Libertarian Sci-Fi

Columbus Alive | March 24, 2005
you want to teach and/or preach about a complex topic, there’s no more striking way to do so than in the easy-to-read medium of comics. Just pick one of the legendary “Chick Tracts” for evidence, if you can stop laughing long enough to take it seriously.

Is Libertarianism an easier sell than fire-and-brimstone Christianity, or are L. Neil Smith and Scott Bieser simply more talented than Jack Chick? Their collaboration, The Probability Broach: The Graphic Novel (Big Head Press), a comic adaptation of Smith’s 1979 novel of the same name, is a Libertarian manifesto couched in a thrilling, suspenseful sci-fi noir mystery, with equal parts politics and action.

Win Bear is a police detective in the drab “future” Denver of 1987, where an energy crisis means most people ride bikes and a federal Homeland Security police force serves and protects. While investigating the murder of a physicist with connections to the Libertarian—I mean, Propertarian Party—Bear gets blasted sideways in time to an alternate world where “Propertaianism” flourished.

The results? Their world is a paradise, where the government just barely exists, everyone wears at least one weapon and hovercrafts drive on roads paved with grass. Bear allies himself with that universe’s version of himself to unravel a “Hamiltonian” conspiracy from our world trying to take over Libertarian-land. The story’s treatment of both history and science are fascinating, and it’s probably the most compelling argument for Libertarianism I’ve ever read. A hard-to-find small press book, you can click to bigheadpress.com for info.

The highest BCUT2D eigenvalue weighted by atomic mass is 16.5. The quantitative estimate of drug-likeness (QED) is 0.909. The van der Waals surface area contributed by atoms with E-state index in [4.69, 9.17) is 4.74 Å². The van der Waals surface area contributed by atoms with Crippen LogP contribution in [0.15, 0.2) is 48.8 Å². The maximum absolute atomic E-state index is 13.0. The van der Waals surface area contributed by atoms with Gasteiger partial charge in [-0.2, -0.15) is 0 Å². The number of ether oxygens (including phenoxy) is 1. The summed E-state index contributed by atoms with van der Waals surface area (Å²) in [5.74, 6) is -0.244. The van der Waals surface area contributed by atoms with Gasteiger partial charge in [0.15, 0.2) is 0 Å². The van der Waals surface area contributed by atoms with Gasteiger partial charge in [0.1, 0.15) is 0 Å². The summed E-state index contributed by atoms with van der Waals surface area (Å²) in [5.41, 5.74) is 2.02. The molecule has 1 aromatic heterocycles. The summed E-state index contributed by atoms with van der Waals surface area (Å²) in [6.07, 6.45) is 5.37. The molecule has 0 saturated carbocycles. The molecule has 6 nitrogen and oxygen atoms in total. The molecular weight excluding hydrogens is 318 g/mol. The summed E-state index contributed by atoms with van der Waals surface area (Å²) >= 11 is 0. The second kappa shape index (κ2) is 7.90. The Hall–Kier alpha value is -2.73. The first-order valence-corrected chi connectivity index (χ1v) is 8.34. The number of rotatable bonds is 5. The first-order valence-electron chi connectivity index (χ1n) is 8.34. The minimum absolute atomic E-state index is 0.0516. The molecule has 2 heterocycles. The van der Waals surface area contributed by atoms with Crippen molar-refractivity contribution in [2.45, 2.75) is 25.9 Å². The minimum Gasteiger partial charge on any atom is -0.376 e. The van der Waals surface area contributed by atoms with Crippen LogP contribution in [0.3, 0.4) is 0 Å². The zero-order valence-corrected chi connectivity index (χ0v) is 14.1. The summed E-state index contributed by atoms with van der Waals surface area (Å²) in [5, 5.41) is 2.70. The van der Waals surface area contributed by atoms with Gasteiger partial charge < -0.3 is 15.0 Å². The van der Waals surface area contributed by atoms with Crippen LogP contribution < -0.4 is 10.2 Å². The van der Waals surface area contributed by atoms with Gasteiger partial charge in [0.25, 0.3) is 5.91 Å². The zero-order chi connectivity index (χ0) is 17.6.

Columbus Alive

Founded in 1983, Alive is the Capital City's oldest and only independent alternative and is known for providing a forum for the area's free thinkers. The paper's spirited and original perspective on music, arts and culture distinguish it from the...
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